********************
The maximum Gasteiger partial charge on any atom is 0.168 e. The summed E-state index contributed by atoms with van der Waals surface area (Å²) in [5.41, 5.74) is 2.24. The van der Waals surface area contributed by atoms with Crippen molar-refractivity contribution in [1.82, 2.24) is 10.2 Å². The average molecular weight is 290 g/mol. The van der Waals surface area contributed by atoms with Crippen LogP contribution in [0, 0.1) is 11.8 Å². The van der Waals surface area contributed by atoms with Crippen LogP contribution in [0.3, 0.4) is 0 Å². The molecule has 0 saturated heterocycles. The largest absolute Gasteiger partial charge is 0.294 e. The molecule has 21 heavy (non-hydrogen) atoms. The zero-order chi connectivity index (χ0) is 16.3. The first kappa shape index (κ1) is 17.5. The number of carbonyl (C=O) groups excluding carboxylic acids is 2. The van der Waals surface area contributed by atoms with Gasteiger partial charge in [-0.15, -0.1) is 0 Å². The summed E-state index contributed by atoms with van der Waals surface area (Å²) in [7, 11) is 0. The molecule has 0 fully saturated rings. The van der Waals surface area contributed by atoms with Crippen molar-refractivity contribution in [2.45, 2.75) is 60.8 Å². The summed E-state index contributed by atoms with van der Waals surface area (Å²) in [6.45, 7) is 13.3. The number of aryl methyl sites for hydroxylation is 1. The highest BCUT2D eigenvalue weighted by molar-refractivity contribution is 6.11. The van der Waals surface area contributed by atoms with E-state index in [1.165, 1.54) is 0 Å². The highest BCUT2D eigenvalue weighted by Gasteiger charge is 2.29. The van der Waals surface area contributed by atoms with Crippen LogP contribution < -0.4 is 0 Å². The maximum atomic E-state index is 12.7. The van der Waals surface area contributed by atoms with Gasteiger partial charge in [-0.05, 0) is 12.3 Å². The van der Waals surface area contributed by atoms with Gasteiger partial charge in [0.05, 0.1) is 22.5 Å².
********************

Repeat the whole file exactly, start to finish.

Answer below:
The maximum Gasteiger partial charge on any atom is 0.168 e. The summed E-state index contributed by atoms with van der Waals surface area (Å²) in [5.41, 5.74) is 2.24. The van der Waals surface area contributed by atoms with Crippen molar-refractivity contribution in [1.82, 2.24) is 10.2 Å². The average molecular weight is 290 g/mol. The van der Waals surface area contributed by atoms with Crippen LogP contribution in [0, 0.1) is 11.8 Å². The van der Waals surface area contributed by atoms with Crippen LogP contribution in [0.3, 0.4) is 0 Å². The molecule has 0 saturated heterocycles. The largest absolute Gasteiger partial charge is 0.294 e. The molecule has 21 heavy (non-hydrogen) atoms. The zero-order chi connectivity index (χ0) is 16.3. The first kappa shape index (κ1) is 17.5. The number of carbonyl (C=O) groups excluding carboxylic acids is 2. The van der Waals surface area contributed by atoms with Gasteiger partial charge in [-0.15, -0.1) is 0 Å². The summed E-state index contributed by atoms with van der Waals surface area (Å²) in [7, 11) is 0. The molecule has 0 fully saturated rings. The van der Waals surface area contributed by atoms with Crippen molar-refractivity contribution in [2.45, 2.75) is 60.8 Å². The summed E-state index contributed by atoms with van der Waals surface area (Å²) in [6.45, 7) is 13.3. The number of aryl methyl sites for hydroxylation is 1. The highest BCUT2D eigenvalue weighted by molar-refractivity contribution is 6.11. The van der Waals surface area contributed by atoms with E-state index in [1.165, 1.54) is 0 Å². The highest BCUT2D eigenvalue weighted by Gasteiger charge is 2.29. The van der Waals surface area contributed by atoms with Crippen LogP contribution < -0.4 is 0 Å². The maximum atomic E-state index is 12.7. The van der Waals surface area contributed by atoms with Gasteiger partial charge in [-0.05, 0) is 12.3 Å². The van der Waals surface area contributed by atoms with Gasteiger partial charge in [0.05, 0.1) is 22.5 Å².